Monday, October 4, 2010

Review: The Collected Raffles Stories

Complete Short Stories of Raffles cover,
From St. Martin's Press
 The Collected Raffles Stories
By E.W. Hornung
Reviewed  by: Sara Porter
I'll bet many don't know that Sherlock Holmes has a criminal in the family. Well sort of.
Arthur Conan Doyle's brother-in-law,E.W. Hornung, was also a writer and in 1899, he created a character who was to thieves what Holmes was to detectives: A.J. Raffles!
While Raffles is not as well known a name now as Holmes is in the early 20th century, Raffles' name was a synonym for thieves and his sophisticated tastes and elegant and sometimes brutal demeanour was the inspiration for such characters as The Saint's Simon Templar and To Catch a Thief's Jon Robie. The stories are fun, exciting adventurous stories of a duo of loyal scoundrels.
The stories are collected in three anthologies, The Amateur Cracksman, The Black Mask, and A Thief in the Night, containing Raffles' adventures from his first meeting with his loyal friend and chronicler, Bunny Manders all the way to their final adventure in the Boer War.
Raffles and Bunny are similar to the Trickster figures in folklore, how they plan various schemes and make fools of authority figures. The earlier light-hearted stories are more adventurous tales of derring do and clever escapes. Many of the stories involve ludicrous schemes such as when Raffles steals form an arrogant billionaire practically because he begs a thief to, then has to get poor Bunny out when things go awry.
 However, the later stories right before their end "In the Arms of the Gods", takes a darker approach as they live on the run in various disguises, and have to face serious consequences of their careers as criminals as they become the target of secret societies and reunite with ex-colleagues and fiancees, many of whom want them arrested or dead.
The two are a study in contrast. Raffles is the engaging gentleman-about-town on the outside. He is a well-known cricketer, the last person one would suspect of being a thief. It is during his robbery attempts that he explores his sinister nature. He steals when he is hard up for money, but also for pleasure
. "Why work when you can steal?" he tells his partner, Bunny Manders. "And the distribution of wealth is wrong anyway." Besides his doings, he also possesses a violent nature which he displays in the story, "A Willful Murder" when he contemplates killing a rival and "The Fate of Faustina," when he prepares an almost Poe-like ending for his girlfriend's murderer. Despite the dark turns in his character, he does have a personal code that he would never steal from his host, nor betray Bunny.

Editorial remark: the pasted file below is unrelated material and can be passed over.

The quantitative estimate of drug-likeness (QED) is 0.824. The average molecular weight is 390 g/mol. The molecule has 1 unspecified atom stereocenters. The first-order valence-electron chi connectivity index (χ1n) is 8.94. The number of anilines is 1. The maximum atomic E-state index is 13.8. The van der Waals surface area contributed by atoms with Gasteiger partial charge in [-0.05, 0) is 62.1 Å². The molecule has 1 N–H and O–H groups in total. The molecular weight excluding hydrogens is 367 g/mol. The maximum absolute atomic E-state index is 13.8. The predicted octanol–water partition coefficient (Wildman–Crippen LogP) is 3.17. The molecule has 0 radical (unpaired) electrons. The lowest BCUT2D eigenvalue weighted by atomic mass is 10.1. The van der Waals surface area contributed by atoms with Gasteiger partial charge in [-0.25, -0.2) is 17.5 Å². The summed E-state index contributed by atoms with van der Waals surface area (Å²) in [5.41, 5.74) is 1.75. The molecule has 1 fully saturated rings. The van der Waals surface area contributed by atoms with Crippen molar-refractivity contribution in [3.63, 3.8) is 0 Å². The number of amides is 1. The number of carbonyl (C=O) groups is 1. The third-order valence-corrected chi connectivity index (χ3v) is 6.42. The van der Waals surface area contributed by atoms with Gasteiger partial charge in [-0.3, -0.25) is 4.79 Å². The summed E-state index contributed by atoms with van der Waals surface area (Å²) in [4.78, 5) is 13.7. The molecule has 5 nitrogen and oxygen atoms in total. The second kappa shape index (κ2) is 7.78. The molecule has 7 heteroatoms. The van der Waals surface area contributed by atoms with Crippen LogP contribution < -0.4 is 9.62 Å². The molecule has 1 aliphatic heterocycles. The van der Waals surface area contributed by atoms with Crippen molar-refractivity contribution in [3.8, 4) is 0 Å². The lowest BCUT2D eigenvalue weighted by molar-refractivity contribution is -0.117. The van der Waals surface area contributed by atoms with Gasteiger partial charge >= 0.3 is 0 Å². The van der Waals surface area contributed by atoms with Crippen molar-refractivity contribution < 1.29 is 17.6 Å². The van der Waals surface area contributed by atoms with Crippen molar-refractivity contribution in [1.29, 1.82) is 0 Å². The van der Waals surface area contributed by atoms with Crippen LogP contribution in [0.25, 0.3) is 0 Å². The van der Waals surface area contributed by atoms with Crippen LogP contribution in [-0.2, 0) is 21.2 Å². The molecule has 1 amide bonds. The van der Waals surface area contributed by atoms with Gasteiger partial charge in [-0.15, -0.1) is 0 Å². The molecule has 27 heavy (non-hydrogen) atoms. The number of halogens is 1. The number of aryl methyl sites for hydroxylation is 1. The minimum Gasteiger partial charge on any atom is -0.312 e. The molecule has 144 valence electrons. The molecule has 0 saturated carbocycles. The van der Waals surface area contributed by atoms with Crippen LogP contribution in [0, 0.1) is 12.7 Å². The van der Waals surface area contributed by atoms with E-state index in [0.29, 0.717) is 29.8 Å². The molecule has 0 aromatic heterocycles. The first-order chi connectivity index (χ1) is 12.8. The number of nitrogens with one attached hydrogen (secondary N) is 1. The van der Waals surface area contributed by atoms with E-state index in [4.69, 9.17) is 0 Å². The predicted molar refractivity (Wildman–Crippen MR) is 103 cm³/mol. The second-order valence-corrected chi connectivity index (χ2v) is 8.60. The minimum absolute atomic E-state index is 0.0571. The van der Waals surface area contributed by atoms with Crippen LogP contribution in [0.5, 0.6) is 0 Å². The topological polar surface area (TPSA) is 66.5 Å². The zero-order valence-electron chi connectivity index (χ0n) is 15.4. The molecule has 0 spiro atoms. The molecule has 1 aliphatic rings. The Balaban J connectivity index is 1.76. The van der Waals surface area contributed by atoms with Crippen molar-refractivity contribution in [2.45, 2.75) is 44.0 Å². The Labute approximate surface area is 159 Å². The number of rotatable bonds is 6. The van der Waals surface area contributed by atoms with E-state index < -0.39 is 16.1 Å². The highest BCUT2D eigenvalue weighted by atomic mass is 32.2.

Raffles' partner, Harry "Bunny" Manders  is naive and gullible to the point where he doesn't believe that Raffles is a thief in their first encounter, "The Ides of March," until they arrive at the jewelry shop even though his friend drops obvious hints beforehand. However, he is very lovable in his own way, particularly in the touching story "The Spoils of Sacrilege," where the duo rob Bunny's childhood home and he becomes racked with guilt when he encounters his childhood memories. However, he is a loyal companion to his more self-assured friend and never gives him up, even though he becomes the captive of various law enforcers and robbery victims.
Raffles and Bunny are an engaging duo in both the early stories as they have a jolly time on their escapades having fun at authority figure's expense. However, the later stories reveal their senses of loyalty towards each other as well as the consequences of their actions which are dealt with in meaningful and touching ways.

Links For Further Discussion and Activity Suggestions

TV Tropes: Gentlemen Thieves- Here are various examples of gentlemen thieves from different forms of media including some examples of real ones. Why are they such fascinating people in fiction and what makes them different from their real-life counterparts? If you were a police officer how would you want people to catch these thieves? Create a Wanted poster or a newspaper article detailing their exploits. What would you do to make their exploits appear to be less glamorous? Or think of it from the thief's point of view. Why do they steal things and what do they to make their role less heartless and more charismatic? How would they recount their life of crime? In diary form through videos?

International Catalogue of Superheroes- Don't let the title fool you. This is not just a website for superheroes. This is a website for many characters in television, movies, literature and other sources who are considered "larger than life" and have many adventures. Here is Raffles' page. Look through some of the other pages. What do these characters have in common and what differences are there? They are arranged internationally. How do the characters typify their real-life society? Select one of the heroes on the site or think of one that isn't on the site. How can you further tell their adventures? Through a new comic strip? A video detailing one of their escapades?

Questions for Further Discussion
1. Raffles is what's known as a "gentleman thief." Are the terms contradictions? What is the appeal with the sophisticated thieves such as Raffles? What makes readers root for them? Is Raffles comparable to such characters as Robin Hood?

2. There is an almost dichotomy in knowing that Raffles' and Holmes's authors are brothers-in-law. Besides being on opposite sides of the law are Raffles and Holmes more alike than they are different? Hornung dedicated his first anthology set to Doyle calling it "this sincerest form of flattery?" How is Raffles an imitation of Holmes and how does he become his own individual person?

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